Finding a place to sleep was a little more complicated than usual in Vreden. I found a hotel that could have made me happy but there were no more free rooms. The lady at the front desk suggested the Time Out, an establishment of one of her friends who has two rooms to rent. I agreed but there were two conditions; I could only be accommodated at 6 p.m. (it was 5 p.m. at that time) and I had to leave at 8 a.m. I accepted both conditions and at my lady's suggestion at the hotel reception, I went to eat in a pizzeria. Fortunately, this pizzeria had an interesting menu, at least the sea bream was interesting, and it was. I talked to my waiter who told me he was from Kosovo. His father opened his first restaurant 30 years ago and the pizzeria has just celebrated its 10th anniversary. He paid me the treat with an Italian dessert wine. The Germans are not so cordial. They don't commit conversion more than they need and they don't give gifts to strangers… They are sometimes surprising lying (at least three times I was guided in the right direction when I seemed to be confu in front of my GPS) but precisely, it surprises. Good enough summary judgment and let's move on to the photos of the course. By the way, Vreden is right next to the border and I am now in the Netherlands.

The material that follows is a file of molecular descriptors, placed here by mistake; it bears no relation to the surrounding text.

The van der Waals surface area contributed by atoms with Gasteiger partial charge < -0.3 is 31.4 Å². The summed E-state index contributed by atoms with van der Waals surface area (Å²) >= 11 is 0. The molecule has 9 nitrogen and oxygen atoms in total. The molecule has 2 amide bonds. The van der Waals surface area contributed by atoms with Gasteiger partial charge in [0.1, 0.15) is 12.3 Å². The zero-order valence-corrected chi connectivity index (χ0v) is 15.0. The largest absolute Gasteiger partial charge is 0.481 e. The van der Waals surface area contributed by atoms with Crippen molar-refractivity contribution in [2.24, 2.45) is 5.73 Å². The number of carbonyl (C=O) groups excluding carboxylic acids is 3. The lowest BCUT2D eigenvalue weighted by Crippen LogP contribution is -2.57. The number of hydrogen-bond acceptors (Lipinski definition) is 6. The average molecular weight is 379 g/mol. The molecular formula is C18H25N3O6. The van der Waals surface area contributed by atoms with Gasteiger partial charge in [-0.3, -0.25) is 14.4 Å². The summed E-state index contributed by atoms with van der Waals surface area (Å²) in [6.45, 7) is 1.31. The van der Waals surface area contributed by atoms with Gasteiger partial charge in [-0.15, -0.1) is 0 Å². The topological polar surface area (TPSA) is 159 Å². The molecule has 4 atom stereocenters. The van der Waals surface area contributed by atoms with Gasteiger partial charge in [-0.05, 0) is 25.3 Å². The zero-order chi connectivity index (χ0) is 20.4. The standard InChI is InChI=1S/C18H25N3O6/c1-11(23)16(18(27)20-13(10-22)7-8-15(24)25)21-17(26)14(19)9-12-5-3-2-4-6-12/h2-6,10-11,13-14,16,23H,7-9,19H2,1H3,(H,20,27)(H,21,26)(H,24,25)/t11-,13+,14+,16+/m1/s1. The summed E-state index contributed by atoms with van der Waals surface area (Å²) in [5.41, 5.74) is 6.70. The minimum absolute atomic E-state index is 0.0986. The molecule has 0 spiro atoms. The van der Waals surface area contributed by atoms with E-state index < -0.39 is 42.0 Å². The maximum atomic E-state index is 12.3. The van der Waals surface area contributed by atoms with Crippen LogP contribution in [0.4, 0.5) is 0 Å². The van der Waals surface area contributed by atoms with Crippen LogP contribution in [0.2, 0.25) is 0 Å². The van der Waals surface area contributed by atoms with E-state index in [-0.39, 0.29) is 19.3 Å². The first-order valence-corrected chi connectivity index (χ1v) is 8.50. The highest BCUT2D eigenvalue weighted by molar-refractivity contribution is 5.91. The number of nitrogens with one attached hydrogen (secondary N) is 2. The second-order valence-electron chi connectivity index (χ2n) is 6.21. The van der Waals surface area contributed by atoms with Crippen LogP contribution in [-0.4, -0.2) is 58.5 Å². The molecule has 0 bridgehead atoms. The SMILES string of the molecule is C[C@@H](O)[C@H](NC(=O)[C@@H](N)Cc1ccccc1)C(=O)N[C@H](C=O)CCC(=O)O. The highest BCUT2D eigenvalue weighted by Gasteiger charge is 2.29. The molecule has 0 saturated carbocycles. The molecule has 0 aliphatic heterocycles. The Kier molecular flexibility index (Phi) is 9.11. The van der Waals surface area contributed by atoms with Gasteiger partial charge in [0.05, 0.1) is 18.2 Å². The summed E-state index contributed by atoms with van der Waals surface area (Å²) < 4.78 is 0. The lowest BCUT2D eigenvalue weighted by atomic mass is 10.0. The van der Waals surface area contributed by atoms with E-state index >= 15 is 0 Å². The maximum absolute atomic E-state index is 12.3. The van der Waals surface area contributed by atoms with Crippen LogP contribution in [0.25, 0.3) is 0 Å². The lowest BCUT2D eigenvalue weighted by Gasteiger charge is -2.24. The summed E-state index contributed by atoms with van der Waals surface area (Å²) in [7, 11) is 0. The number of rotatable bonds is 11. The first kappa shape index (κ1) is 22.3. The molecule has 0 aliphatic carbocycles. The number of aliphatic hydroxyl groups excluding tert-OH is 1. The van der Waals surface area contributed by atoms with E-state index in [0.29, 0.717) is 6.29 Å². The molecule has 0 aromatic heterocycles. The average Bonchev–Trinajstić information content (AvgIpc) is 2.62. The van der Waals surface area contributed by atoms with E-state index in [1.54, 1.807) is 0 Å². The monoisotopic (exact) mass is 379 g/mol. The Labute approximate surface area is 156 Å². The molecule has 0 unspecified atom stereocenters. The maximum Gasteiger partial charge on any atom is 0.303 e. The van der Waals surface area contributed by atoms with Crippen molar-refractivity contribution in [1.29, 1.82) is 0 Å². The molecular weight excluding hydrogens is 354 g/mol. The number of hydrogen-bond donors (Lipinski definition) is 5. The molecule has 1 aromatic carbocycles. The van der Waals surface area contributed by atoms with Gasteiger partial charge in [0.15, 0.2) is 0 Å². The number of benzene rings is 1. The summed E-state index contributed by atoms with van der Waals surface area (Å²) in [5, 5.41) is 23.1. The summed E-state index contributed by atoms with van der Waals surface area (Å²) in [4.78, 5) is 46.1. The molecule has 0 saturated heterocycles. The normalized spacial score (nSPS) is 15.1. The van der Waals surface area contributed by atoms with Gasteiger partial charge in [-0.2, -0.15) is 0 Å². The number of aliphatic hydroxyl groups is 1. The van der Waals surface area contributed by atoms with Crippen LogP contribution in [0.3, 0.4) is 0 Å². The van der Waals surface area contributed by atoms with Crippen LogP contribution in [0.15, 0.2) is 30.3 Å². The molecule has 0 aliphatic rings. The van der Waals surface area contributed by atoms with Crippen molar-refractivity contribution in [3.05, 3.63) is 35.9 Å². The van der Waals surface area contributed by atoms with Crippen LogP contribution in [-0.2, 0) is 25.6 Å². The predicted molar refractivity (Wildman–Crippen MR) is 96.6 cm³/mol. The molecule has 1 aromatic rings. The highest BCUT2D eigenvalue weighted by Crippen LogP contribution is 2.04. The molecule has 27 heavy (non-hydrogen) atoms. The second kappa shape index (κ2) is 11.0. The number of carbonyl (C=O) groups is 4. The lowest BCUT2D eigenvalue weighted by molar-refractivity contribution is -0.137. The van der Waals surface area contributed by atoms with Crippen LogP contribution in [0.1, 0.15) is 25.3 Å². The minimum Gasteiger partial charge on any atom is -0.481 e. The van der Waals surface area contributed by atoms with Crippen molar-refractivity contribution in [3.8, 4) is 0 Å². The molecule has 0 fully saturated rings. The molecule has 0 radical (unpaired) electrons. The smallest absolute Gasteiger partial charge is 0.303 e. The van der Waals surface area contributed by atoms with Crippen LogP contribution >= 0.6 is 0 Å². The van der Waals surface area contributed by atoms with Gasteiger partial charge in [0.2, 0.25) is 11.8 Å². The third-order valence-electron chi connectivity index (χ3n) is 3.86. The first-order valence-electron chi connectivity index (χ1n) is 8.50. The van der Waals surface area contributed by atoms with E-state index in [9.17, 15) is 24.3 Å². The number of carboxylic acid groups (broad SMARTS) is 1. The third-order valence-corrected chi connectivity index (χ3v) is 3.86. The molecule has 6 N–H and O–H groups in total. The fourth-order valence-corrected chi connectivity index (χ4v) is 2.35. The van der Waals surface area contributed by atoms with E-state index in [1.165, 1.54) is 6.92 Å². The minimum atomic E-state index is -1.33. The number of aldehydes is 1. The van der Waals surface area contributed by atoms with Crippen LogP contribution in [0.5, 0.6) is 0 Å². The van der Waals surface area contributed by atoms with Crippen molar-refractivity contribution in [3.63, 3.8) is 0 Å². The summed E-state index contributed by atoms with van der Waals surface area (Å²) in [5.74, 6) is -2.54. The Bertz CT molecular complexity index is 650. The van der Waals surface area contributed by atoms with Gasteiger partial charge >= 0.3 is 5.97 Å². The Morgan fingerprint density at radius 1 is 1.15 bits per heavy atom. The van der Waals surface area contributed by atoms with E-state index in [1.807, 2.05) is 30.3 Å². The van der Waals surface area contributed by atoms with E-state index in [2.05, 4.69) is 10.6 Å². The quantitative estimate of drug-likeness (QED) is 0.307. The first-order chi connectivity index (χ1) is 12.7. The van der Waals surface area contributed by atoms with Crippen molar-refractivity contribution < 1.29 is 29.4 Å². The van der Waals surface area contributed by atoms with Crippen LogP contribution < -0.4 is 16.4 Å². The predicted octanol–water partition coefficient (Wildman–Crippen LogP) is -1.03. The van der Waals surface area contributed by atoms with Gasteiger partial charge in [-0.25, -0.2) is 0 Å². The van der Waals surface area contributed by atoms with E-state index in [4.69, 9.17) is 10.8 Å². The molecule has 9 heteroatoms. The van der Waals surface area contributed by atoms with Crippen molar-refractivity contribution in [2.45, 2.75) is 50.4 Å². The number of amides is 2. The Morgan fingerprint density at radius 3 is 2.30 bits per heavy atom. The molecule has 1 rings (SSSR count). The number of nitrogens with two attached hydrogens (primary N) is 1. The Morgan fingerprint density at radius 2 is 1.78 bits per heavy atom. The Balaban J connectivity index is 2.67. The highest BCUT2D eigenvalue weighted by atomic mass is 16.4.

Arnhem is a big city with nearly two million inhabitants. Like most of the cities I've visited, I've only done passing tourism, much like cruise vacationers, unlike that I go almost blind and walk around everywhere. I walked along the Rhine and found that the tourist potential of this water neck is not being exploited. That may be a good thing, but a lot could be done to make it more attractive. Like the Germans, the Dutch put a lot of emphasis on beautifying their property, especially on the horticultural level. The rich variety of plants on virtually all private properties overshadows public places.
Arnhem's photos now.